A Discussion with Deborah Raji

February 14, 2024 

Proponents of law enforcement use of facial recognition technology highlight its potential for accuracy and efficiency, enabling police departments to scan through billions of images to find a potential suspect in a criminal investigation or a missing person. Accordingly, dozens of policing agencies and federal law enforcement entities are using facial recognition technology in their work. But are these algorithms reliable and accurate? And do these proprietary products sufficiently protect people’s privacy? Researchers, including our guest Deborah Raji, have repeatedly shown that such algorithms have higher rates of misidentification among darker-skinned women than light-skinned men, suggesting that racism may be baked into the development of these AI algorithms, the applications that use them, or the data they are fed. Some of the most prominent companies behind these algorithms announced a moratorium on law enforcement acquisition in 2020, at the height of racial justice protests across the US. And already there are multiple examples of false arrests of Black men inaccurately identified by law enforcement using facial recognition software, resulting in civil rights lawsuits against multiple police departments. We discussed this technology and the tradeoffs in whether and how facial recognition technology should be used by law enforcement—and in particular, the role of accountability, transparency, and guardrails in both private development and public policy.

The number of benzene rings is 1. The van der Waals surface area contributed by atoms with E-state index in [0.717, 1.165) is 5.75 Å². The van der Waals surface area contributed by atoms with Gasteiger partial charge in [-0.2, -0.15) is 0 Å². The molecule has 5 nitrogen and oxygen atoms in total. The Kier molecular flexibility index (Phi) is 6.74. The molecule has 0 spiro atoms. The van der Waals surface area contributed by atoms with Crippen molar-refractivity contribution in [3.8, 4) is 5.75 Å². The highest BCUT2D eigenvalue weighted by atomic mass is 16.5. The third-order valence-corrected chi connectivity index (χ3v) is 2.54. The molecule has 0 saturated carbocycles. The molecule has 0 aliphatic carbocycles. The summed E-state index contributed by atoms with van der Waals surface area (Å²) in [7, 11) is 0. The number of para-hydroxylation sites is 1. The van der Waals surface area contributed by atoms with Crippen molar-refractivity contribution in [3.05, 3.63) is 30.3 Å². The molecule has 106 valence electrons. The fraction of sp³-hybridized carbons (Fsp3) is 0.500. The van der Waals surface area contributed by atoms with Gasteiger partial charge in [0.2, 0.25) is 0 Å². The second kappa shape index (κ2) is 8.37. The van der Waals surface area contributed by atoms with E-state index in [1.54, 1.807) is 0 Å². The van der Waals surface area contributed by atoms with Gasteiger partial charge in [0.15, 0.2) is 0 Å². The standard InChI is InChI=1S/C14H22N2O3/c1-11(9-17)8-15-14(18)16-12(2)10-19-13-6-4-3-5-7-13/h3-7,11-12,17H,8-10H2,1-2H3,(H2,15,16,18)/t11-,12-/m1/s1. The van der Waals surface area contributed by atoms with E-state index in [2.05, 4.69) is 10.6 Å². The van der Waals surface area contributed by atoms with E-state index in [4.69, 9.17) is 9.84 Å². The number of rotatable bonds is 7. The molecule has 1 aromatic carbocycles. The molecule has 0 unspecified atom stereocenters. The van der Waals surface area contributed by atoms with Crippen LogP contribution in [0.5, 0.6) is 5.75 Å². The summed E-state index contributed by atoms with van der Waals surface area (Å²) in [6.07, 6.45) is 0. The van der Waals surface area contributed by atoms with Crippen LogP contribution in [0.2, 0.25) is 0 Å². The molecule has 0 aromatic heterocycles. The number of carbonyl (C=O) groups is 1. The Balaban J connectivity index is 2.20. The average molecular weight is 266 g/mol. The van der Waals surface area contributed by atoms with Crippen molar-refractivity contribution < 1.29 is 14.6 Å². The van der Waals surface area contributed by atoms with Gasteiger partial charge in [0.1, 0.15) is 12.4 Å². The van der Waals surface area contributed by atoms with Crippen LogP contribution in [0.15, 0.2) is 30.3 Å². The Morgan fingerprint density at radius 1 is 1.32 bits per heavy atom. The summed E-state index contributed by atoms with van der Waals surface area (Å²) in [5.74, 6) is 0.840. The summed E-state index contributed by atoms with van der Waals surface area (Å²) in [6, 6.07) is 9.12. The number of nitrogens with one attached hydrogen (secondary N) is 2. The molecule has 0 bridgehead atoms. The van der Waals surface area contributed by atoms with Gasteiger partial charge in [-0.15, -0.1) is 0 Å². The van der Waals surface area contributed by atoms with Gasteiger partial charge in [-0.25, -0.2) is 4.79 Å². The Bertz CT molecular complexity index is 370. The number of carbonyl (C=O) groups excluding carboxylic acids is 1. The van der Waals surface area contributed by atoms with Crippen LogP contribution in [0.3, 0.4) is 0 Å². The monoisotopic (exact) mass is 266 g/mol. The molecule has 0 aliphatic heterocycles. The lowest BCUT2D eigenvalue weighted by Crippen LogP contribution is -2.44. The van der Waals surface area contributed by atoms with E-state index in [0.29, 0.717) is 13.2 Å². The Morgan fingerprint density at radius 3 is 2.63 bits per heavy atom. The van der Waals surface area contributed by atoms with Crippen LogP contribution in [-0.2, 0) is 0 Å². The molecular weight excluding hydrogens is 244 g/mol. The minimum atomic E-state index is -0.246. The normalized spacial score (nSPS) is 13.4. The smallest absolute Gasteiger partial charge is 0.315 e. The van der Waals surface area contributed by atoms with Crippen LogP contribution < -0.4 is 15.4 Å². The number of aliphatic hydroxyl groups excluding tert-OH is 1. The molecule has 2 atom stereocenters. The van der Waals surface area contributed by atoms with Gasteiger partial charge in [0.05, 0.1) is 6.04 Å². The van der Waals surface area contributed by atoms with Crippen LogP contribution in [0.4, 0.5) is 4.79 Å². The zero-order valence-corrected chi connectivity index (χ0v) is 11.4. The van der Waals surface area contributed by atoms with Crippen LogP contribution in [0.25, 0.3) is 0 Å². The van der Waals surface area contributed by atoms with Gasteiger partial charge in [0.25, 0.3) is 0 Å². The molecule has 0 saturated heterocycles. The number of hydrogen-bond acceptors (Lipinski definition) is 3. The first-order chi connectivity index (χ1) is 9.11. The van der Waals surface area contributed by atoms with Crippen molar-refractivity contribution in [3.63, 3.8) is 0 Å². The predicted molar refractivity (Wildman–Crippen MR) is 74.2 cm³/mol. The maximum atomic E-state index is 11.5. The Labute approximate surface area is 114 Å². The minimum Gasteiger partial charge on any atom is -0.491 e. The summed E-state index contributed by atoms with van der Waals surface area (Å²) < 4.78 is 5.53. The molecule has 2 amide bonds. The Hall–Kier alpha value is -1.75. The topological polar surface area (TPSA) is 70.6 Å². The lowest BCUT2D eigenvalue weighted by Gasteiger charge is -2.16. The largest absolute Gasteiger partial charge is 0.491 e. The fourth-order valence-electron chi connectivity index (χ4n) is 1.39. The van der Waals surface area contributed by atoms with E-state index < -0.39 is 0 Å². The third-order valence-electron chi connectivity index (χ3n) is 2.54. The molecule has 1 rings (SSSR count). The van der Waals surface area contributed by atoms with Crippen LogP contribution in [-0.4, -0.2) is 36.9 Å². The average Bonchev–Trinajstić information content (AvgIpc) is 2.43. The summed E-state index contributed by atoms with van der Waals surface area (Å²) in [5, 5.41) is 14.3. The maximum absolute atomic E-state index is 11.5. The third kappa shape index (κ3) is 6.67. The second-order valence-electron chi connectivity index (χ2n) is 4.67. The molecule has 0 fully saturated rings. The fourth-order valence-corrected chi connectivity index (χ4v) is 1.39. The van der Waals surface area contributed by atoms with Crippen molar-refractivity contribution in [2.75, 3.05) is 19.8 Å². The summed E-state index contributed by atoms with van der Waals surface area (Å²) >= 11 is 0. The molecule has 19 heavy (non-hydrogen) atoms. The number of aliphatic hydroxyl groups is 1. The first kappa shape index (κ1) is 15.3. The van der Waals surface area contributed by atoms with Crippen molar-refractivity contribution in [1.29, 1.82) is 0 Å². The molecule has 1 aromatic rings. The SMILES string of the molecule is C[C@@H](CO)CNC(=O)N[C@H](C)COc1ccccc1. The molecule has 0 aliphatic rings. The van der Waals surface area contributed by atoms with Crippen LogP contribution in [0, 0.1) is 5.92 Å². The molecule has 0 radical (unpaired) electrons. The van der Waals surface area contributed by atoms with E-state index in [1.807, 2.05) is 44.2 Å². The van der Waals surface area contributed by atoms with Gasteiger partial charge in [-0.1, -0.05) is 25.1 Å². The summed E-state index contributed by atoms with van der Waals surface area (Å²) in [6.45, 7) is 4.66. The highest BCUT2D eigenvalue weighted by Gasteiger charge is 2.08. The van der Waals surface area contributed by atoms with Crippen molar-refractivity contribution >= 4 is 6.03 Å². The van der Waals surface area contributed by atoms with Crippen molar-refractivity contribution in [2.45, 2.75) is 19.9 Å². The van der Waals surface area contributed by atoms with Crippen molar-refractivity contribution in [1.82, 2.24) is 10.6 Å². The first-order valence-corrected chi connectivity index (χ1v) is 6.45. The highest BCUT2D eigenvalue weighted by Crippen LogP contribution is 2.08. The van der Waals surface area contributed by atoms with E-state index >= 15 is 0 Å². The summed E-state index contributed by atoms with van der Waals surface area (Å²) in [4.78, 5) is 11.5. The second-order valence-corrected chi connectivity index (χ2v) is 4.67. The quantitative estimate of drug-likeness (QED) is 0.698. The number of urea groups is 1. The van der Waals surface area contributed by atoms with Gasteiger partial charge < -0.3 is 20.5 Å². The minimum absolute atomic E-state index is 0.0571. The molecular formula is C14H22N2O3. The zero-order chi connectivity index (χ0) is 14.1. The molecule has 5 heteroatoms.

Deborah RajiDeborah Raji is a Mozilla fellow and Computer Science PhD student at University of California, Berkeley, who is interested in questions on algorithmic auditing and evaluation. In the past, she worked closely with the Algorithmic Justice League initiative to highlight bias in deployed AI products. She has also worked with Googleʼs Ethical AI team and been a research fellow at the Partnership on AI and AI Now Institute at New York University working on various projects to operationalize ethical considerations in ML engineering practice. Recently, she was named to Forbes 30 Under 30, MIT Tech Review 35 Under 35 Innovators, and TIME100 AI.

Moderated by Katy Naples-Mitchell, Program Director of the Program in Criminal Justice Policy and Management.



The Surveillance, Criminalization, and Punishment  speaker series is organized by Katy Naples-Mitchell, Program Director of the Program in Criminal Justice Policy and Management, and  Sandra Susan Smith, Guggenheim Professor of Criminal Justice; Faculty Director, Program in Criminal Justice Policy and Management; Director, Malcolm Wiener Center for Social Policy; Professor of Sociology; and Carol K. Pforzheimer Professor at the Radcliffe Institute.